DEC: Good Counsel Landfill No Danger to Residents. 52 North Broadway Developer Bows to Neighborhood/City Concerns. Cuts Height of Proposed Buildings in former Good Counsel Property. Includes Workforce Housing, Assisted Living and Town Houses to curtail “scale” of project

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New 52 North Broadway Plan. Blue indicates 5-story multi-family building. Purple color indicates Workforce Rental Housing; Yellow indicates location of Assisted Living Facility; Orange color represents town houses

WPCNR COMMON COUNCIL CHRONICLE-EXAMINER. By John F. Bailey. January 27, 2020 UPDATED JANUARY 28, 2019 :

At Common Council Work Session Monday evening, WP Development NB LLC owners of the 52 North Broadway (the former Good Counsel property) announced the New York State Department of Environmental Conservation has according to the White Plains City Consultants stated the controversial landfill on the property posed no threat to residents based on DEC rulings on the landfill conditions.

52 North Broadway spokesman explains the DEC “Green Light”

This finding clears the way for further consideration of the development by the Common Council of a zoning change for mixed use of the property reducing the scope of the original proposal, presented by WP Development NB Development Monday.

WPCNR notes that should the Common Council of White Plains eventually approve the new proposed site plan and any subsequent variations, the final Council- approved site plan would be subject to final review by the DEC.

Slide showing reduction of impact of new proposal.
The New Plan explained

The developer’s new plan significantly lowers the heights of the proposed buildings; extends the bucolic ambiance of the property fronting North Broadway; introduces 28 town houses split between the Ross Street southern border of the property and the northern border of the property; lowers the heights of what will now be workforce housing at the rear of the property;proposes an assisted living facility on the southeast section of the property, site of the previously controversial landfill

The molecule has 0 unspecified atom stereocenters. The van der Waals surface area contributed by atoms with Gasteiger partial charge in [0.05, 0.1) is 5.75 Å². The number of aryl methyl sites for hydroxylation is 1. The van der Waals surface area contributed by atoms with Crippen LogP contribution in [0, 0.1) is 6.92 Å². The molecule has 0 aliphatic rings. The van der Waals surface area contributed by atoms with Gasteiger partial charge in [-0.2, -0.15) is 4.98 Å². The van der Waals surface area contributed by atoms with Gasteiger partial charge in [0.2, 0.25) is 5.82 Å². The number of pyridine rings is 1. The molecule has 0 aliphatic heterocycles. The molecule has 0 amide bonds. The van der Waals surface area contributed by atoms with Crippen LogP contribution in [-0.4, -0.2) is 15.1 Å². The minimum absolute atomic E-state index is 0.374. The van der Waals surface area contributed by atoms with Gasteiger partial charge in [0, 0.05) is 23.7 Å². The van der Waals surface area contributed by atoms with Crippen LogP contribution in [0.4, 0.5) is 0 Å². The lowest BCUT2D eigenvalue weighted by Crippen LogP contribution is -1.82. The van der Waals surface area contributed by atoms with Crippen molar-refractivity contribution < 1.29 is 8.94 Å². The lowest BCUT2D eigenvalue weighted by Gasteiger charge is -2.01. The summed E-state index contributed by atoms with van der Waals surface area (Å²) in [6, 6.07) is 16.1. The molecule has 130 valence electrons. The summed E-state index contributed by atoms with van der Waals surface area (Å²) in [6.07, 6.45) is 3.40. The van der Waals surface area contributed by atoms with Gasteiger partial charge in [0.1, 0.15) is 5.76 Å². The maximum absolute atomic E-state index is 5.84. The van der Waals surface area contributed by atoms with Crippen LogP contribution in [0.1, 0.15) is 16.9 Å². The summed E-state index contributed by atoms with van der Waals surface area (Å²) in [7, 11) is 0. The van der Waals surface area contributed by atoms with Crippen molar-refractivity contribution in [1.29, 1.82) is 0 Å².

Traffic flow has been rerouted to be primarily circular through the properly eliminating entrances from Ross Street.

The proposal will now go to the Common Council for further consideration.

Councilman Justin Brash suggested that though capacities of the proposed buildings and heights were lowered there would still be almost the same number of residents in habiting the new design as the original plan proposed.

Spokesperson for the developer, William Null, noted that assisted living units were not counted the same in resident impact in state calculations.

Council President Nadine Hunt-Robinson cautioned that though the major residential component was workforce housing, She said that the city regulation of 50% affordable housing for any new residential rental development should be a consideration.

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